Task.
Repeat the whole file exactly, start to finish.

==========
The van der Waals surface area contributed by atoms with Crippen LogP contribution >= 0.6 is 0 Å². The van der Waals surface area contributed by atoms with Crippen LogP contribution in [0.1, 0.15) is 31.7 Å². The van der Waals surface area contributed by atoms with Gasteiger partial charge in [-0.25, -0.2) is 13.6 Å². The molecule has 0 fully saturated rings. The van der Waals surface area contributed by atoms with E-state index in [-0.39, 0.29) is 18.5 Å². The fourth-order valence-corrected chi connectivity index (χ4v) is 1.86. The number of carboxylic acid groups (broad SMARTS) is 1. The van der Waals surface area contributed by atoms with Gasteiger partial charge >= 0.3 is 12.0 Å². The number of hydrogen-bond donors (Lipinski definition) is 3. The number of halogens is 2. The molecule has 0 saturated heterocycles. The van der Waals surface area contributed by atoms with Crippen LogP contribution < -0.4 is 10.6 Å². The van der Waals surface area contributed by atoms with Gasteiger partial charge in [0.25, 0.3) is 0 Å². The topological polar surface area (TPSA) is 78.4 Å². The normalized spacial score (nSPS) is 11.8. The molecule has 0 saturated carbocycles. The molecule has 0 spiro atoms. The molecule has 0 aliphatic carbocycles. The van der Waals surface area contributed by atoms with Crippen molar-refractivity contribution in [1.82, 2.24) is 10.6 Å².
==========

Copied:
The van der Waals surface area contributed by atoms with Crippen LogP contribution >= 0.6 is 0 Å². The van der Waals surface area contributed by atoms with Crippen LogP contribution in [0.1, 0.15) is 31.7 Å². The van der Waals surface area contributed by atoms with Gasteiger partial charge in [-0.25, -0.2) is 13.6 Å². The molecule has 0 fully saturated rings. The van der Waals surface area contributed by atoms with E-state index in [-0.39, 0.29) is 18.5 Å². The fourth-order valence-corrected chi connectivity index (χ4v) is 1.86. The number of carboxylic acid groups (broad SMARTS) is 1. The van der Waals surface area contributed by atoms with Gasteiger partial charge >= 0.3 is 12.0 Å². The number of hydrogen-bond donors (Lipinski definition) is 3. The number of halogens is 2. The molecule has 0 saturated heterocycles. The van der Waals surface area contributed by atoms with Crippen LogP contribution < -0.4 is 10.6 Å². The van der Waals surface area contributed by atoms with Gasteiger partial charge in [0.25, 0.3) is 0 Å². The topological polar surface area (TPSA) is 78.4 Å². The normalized spacial score (nSPS) is 11.8. The molecule has 0 saturated carbocycles. The molecule has 0 spiro atoms. The molecule has 0 aliphatic carbocycles. The van der Waals surface area contributed by atoms with Crippen molar-refractivity contribution in [1.82, 2.24) is 10.6 Å².